What would you do to be a leader?

What would you be willing to give up: your time, your health, your family, your principles or values?  What if you knew that you were stepping into a role which most people viewed with distrust, disillusionment, and cynicism.

Would it make you pause a little longer if you realized that you were going to be held to a higher standard of behaviour? And would the fact that should you be ineffective as a leader, you risk having 2/3 of your employees willing to take a pay cut rather than reporting into you?

Would any of these be worth the title, the prestige, the potential salary increase?

That’s a lot of questions. However, these are questions that many people don’t consider before taking on the responsibility of being a leader and then without even realizing it, they click on that “Agree” box without actually reading the terms and conditions of this implicit contract.

What if the fine print was moved front and centre – what if we introduced an actual Leadership Contract into organizations?

This is exactly what Vince Molinaro proposed in both his HRPA session “The Leadership Contract” and his book of the same title.  In them he simplifies the art of leadership to four terms and conditions:

  • Leadership is a decision. Make it.
  • Leadership is an obligation. Step up.
  • Leadership is hard. Get tough.
  • Leadership is a community. Connect.

At its core – leadership is a decision.  You need to make the conscious big “D” decision that you are ready to step up and lead, whether as a front line supervisor or a CEO.  If you are not ready and willing – you are doing both yourself and your potential team a disservice by accepting.

As a leader, you have an obligation and need to make a commitment to the organization, and particularly your employees. This means engaging employees, building relationships, coaching other leaders, and modelling values.  If you feel this is asking too much, then perhaps you need to revisit the first term.

Leadership is rolling up your sleeves and dealing with hard decisions, hard conversations, and hard work.  You cannot shirk or avoid this – you need to face it.  It’s about fostering accountability, being resilient, and doing the right thing.

Finally, leadership requires connecting and building a community with other leaders both inside and outside the organization.   Building bonds and connecting on a more personal level will sustain you through the challenges of being a leader.  You need to have your colleagues back and know that they have yours.  Without this community, you are at risk of being isolated and disconnected.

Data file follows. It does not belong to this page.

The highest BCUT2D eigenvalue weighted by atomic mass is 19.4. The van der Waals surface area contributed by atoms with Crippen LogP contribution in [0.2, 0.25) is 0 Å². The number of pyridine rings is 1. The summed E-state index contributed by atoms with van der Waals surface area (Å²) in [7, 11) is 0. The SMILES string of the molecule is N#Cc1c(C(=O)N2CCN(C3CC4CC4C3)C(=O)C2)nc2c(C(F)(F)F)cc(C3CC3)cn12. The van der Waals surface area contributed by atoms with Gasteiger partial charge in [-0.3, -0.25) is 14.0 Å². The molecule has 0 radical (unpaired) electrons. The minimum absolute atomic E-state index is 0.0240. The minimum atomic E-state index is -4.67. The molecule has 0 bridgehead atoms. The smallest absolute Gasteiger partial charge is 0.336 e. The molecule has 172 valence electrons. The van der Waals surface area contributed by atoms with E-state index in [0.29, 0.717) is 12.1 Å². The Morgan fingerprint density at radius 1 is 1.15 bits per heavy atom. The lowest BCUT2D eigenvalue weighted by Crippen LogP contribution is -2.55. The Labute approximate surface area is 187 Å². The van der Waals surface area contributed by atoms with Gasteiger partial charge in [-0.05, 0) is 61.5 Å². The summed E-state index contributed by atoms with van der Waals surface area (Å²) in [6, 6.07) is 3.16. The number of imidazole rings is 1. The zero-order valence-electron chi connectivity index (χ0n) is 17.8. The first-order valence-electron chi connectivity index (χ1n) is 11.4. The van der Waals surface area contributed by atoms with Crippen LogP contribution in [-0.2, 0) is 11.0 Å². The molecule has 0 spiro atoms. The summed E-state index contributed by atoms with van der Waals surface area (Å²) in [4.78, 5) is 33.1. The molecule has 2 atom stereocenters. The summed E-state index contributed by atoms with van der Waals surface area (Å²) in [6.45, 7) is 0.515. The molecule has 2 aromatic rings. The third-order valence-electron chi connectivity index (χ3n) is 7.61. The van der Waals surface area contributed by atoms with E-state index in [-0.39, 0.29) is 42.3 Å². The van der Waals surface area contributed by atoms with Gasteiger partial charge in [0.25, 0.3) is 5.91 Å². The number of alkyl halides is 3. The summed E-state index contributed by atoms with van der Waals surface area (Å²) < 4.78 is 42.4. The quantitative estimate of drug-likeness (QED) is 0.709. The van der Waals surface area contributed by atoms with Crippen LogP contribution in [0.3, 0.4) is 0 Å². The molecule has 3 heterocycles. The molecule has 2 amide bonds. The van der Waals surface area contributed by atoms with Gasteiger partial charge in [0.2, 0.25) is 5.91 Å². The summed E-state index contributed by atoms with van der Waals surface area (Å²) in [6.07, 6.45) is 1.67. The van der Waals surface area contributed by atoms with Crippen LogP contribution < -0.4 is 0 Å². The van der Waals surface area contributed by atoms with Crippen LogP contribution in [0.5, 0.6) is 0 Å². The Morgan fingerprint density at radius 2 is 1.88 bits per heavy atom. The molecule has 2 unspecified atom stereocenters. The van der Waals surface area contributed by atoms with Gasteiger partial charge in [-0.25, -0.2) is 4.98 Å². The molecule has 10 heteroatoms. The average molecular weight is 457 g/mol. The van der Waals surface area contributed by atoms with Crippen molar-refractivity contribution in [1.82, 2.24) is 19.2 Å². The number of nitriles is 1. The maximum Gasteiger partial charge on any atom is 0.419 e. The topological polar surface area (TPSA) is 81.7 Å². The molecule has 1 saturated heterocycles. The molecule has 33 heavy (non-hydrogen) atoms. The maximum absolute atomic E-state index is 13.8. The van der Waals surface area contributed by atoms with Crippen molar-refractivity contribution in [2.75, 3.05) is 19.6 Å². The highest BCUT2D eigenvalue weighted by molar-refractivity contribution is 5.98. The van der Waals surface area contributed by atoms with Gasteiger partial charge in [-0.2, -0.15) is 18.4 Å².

Consider this: you graduate and enter the world of work, you absorb all that you can, work hard and become recognized as a great technical performer and then it happens –  you are asked to be a leader.  Isn’t this ultimately what everyone is striving to achieve?

The reality is that not everyone is destined to be a leader and, in fact, not everyone wants to be one.  This can be a difficult and uncomfortable idea for current and potential leaders to deal with, especially when a “successful career” is still viewed as someone who wants to climb that ladder.  It doesn’t matter whether they are barely holding on or have their eyes closed for fear of heights; what matters is only that they are up there.

For those who have the opportunity to step into a leadership role, it is important to understand the value that you can offer your organization, but it is even more vital to remember that there is an obligation to recognize that you are part of that organization – you no longer have the freedom to complain about “why doesn’t management do this?”.

Many organizations are becoming responsive in terms of providing leadership training and development,  but perhaps more should be done to provide more clarity on what it means to be a leader and what it takes to be a successful leader.

Finally, we should be shifting how we measure leadership away from dollars earned or other quantitative metrics, to evaluating whether leaders leave the organization in better shape than when they stepped in to the role.  What kind of impact did they make, how did they develop people, what were their contributions.

When it comes to making the decision to be a leader – it is vital to make it an educated and informed decision.  Make sure you read and understand all the terms and conditions before you click that “I agree” box.